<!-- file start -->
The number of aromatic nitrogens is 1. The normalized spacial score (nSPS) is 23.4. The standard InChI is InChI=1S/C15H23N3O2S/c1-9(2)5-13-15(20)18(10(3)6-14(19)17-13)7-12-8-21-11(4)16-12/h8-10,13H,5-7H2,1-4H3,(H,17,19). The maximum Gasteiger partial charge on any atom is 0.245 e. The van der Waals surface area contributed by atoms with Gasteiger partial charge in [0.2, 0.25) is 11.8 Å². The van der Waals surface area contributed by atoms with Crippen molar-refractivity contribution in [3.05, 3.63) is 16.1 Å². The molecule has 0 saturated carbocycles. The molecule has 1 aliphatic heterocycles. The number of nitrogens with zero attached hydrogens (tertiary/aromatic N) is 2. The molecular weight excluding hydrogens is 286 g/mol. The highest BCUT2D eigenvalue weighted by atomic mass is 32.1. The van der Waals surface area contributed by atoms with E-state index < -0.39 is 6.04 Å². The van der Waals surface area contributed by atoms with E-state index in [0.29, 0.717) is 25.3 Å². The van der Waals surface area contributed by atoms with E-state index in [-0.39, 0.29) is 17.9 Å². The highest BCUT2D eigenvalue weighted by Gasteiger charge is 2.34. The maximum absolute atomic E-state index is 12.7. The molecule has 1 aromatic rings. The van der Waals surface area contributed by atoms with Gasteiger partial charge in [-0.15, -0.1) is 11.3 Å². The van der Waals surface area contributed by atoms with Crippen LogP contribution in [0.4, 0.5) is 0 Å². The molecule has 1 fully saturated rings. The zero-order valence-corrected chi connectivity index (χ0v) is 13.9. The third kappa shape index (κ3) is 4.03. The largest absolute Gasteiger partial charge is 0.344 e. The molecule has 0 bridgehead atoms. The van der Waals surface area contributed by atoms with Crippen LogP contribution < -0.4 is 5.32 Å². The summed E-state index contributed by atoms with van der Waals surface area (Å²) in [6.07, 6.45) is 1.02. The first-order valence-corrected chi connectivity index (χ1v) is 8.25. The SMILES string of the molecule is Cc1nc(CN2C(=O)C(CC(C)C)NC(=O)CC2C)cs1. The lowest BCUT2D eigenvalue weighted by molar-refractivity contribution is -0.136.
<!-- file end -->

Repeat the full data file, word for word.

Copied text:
The number of aromatic nitrogens is 1. The normalized spacial score (nSPS) is 23.4. The standard InChI is InChI=1S/C15H23N3O2S/c1-9(2)5-13-15(20)18(10(3)6-14(19)17-13)7-12-8-21-11(4)16-12/h8-10,13H,5-7H2,1-4H3,(H,17,19). The maximum Gasteiger partial charge on any atom is 0.245 e. The van der Waals surface area contributed by atoms with Gasteiger partial charge in [0.2, 0.25) is 11.8 Å². The van der Waals surface area contributed by atoms with Crippen molar-refractivity contribution in [3.05, 3.63) is 16.1 Å². The molecule has 0 saturated carbocycles. The molecule has 1 aliphatic heterocycles. The number of nitrogens with zero attached hydrogens (tertiary/aromatic N) is 2. The molecular weight excluding hydrogens is 286 g/mol. The highest BCUT2D eigenvalue weighted by atomic mass is 32.1. The van der Waals surface area contributed by atoms with E-state index < -0.39 is 6.04 Å². The van der Waals surface area contributed by atoms with E-state index in [0.29, 0.717) is 25.3 Å². The van der Waals surface area contributed by atoms with E-state index in [-0.39, 0.29) is 17.9 Å². The highest BCUT2D eigenvalue weighted by Gasteiger charge is 2.34. The maximum absolute atomic E-state index is 12.7. The molecule has 1 aromatic rings. The van der Waals surface area contributed by atoms with Gasteiger partial charge in [-0.15, -0.1) is 11.3 Å². The van der Waals surface area contributed by atoms with Crippen LogP contribution in [0.4, 0.5) is 0 Å². The molecule has 1 fully saturated rings. The zero-order valence-corrected chi connectivity index (χ0v) is 13.9. The third kappa shape index (κ3) is 4.03. The largest absolute Gasteiger partial charge is 0.344 e. The molecule has 0 bridgehead atoms. The van der Waals surface area contributed by atoms with Crippen LogP contribution < -0.4 is 5.32 Å². The summed E-state index contributed by atoms with van der Waals surface area (Å²) in [6.07, 6.45) is 1.02. The first-order valence-corrected chi connectivity index (χ1v) is 8.25. The SMILES string of the molecule is Cc1nc(CN2C(=O)C(CC(C)C)NC(=O)CC2C)cs1. The lowest BCUT2D eigenvalue weighted by molar-refractivity contribution is -0.136.